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Kansas grad transfer Chase Harrell tweets move to Arkansas

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After a tragic and turbulent last few months, Chase Harrell has decided at where he’ll start over.

On his personal Twitter account Tuesday, Harrell confirmed that he’ll be continuing his collegiate playing career at Arkansas. The move comes nearly three months after the wide receiver used the same social media website to announce that he would be transferring from Kansas.

As a graduate of KU, Harrell is eligible to play immediately at UA in 2018, his final year of eligibility.

In the April social media missive revealing his transfer from the Jayhawks, Harrell alluded to “everything I’ve been through this past 6 months.” In late December, Harrell watched his older brother gunned down and murdered after a verbal argument turned violent at a house party in Texas; three months later, Harrell was arrested on suspicion of driving under the influence.

As a redshirt sophomore this past season in Lawrence, Harrell was third on the Jayhawks with 25 receptions and a pair of receiving touchdowns, while his 221 receiving yards were fifth. Harrell will finish the Jayhawks portion of his playing career with 25 catches, 302 yards and five touchdowns.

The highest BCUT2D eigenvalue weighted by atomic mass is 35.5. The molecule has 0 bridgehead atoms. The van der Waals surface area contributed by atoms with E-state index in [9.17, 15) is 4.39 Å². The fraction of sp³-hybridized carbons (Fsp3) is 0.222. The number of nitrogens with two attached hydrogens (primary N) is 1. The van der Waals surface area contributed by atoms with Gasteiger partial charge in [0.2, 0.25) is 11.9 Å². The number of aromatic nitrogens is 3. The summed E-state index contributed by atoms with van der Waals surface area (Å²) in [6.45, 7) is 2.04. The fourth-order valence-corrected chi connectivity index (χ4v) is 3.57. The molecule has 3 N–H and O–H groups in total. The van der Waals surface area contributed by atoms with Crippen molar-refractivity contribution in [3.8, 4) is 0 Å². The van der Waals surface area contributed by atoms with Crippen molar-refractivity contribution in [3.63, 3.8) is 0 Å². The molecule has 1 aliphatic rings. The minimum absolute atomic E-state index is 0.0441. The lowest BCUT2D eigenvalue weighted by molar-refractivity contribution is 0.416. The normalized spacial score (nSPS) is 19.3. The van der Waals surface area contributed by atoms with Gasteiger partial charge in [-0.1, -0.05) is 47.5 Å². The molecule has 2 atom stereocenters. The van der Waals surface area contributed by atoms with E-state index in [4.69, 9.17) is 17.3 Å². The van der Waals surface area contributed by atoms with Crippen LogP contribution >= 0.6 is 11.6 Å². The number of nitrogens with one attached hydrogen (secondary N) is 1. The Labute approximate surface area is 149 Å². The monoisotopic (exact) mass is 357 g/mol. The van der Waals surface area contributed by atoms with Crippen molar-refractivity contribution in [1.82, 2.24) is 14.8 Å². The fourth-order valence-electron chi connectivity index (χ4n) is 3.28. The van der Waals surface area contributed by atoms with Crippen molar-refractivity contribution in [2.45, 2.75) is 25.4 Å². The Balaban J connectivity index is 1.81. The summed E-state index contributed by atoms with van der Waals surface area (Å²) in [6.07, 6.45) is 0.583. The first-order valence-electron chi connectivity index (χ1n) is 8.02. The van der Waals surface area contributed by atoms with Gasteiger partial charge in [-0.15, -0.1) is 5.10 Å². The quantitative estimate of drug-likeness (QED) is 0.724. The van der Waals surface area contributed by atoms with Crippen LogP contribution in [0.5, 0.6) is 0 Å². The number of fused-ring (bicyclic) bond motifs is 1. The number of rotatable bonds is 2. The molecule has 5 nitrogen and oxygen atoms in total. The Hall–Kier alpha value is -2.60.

Nebraska AD Bill Moos mentions possibility of adding Kansas, Kansas State on future football schedule

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Nebraska will open a home-and-home series against old Big 12 (and Big 8) rival Colorado this fall in Lincoln. The Huskers will renew their rivalry with Oklahoma beginning in 2021. Could there be more former Big 12 opponents popping up on future Nebraska football schedules in the years to come? It appears to at least be a discussion ongoing in Lincoln.

Nebraska Athletics Director Bill Moos mentioned the possibility of adding Kansas and Kansas State back on the schedule for non-conference play while speaking to the media at a summer Nebraska football tour stop.

How far those discussions have gone was not confirmed, but it is enough to get the imagination wondering just when Nebraska may step on the same field as either Kansas or Kansas State again. A look at the future schedules suggests it won’t be any time soon.

Nebraska, Kansas, and Kansas State all play nine-conference schedules in the Big Ten and Big 12, leaving just three non-conference dates to fill each season. Nebraska already has its non-conference slate booked through 2022 and has just one vacancy to fill in 2023 and 2024 before having some more openings available in 2025. The catch is Nebraska already has a power conference opponent lined up on the schedule through 2031, which suggests Nebraska may not want to add another power conference opponent that may require booking a road game as part of the deal (even if that power conference opponent happens to be Kansas).